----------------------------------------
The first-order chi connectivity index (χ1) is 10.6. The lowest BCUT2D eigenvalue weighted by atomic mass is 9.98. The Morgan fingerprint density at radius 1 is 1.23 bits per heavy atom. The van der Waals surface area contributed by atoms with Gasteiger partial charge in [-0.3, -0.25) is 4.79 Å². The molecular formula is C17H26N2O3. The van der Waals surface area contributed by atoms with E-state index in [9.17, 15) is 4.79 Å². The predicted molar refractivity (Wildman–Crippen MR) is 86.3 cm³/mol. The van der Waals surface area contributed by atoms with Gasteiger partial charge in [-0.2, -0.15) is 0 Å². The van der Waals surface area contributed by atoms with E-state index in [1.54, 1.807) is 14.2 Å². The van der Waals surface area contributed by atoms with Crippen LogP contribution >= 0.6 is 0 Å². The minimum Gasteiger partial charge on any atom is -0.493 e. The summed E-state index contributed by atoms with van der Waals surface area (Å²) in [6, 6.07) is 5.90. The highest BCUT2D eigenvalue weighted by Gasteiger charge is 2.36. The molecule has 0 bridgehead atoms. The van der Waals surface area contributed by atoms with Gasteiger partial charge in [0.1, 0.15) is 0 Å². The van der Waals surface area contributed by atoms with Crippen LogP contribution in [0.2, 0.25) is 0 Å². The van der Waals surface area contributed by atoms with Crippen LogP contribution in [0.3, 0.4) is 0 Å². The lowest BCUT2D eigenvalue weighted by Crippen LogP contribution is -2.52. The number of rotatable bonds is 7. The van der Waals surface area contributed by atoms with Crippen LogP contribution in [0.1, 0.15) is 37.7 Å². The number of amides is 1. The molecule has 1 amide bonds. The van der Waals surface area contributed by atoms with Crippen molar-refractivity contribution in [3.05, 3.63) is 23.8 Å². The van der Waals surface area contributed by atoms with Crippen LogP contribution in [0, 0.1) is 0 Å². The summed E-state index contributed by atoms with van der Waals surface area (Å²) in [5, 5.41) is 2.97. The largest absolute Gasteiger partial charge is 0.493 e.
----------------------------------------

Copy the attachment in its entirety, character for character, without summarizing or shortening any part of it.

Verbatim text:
The first-order chi connectivity index (χ1) is 10.6. The lowest BCUT2D eigenvalue weighted by atomic mass is 9.98. The Morgan fingerprint density at radius 1 is 1.23 bits per heavy atom. The van der Waals surface area contributed by atoms with Gasteiger partial charge in [-0.3, -0.25) is 4.79 Å². The molecular formula is C17H26N2O3. The van der Waals surface area contributed by atoms with E-state index in [9.17, 15) is 4.79 Å². The predicted molar refractivity (Wildman–Crippen MR) is 86.3 cm³/mol. The van der Waals surface area contributed by atoms with Gasteiger partial charge in [-0.2, -0.15) is 0 Å². The van der Waals surface area contributed by atoms with E-state index in [1.54, 1.807) is 14.2 Å². The van der Waals surface area contributed by atoms with Crippen LogP contribution >= 0.6 is 0 Å². The minimum Gasteiger partial charge on any atom is -0.493 e. The summed E-state index contributed by atoms with van der Waals surface area (Å²) in [6, 6.07) is 5.90. The highest BCUT2D eigenvalue weighted by Gasteiger charge is 2.36. The molecule has 0 bridgehead atoms. The van der Waals surface area contributed by atoms with Gasteiger partial charge in [0.1, 0.15) is 0 Å². The van der Waals surface area contributed by atoms with Crippen LogP contribution in [0.2, 0.25) is 0 Å². The van der Waals surface area contributed by atoms with Crippen LogP contribution in [0.3, 0.4) is 0 Å². The lowest BCUT2D eigenvalue weighted by Crippen LogP contribution is -2.52. The number of rotatable bonds is 7. The van der Waals surface area contributed by atoms with Crippen LogP contribution in [0.1, 0.15) is 37.7 Å². The number of amides is 1. The molecule has 1 amide bonds. The van der Waals surface area contributed by atoms with Crippen molar-refractivity contribution in [3.05, 3.63) is 23.8 Å². The van der Waals surface area contributed by atoms with Crippen LogP contribution in [0, 0.1) is 0 Å². The summed E-state index contributed by atoms with van der Waals surface area (Å²) in [5, 5.41) is 2.97. The largest absolute Gasteiger partial charge is 0.493 e.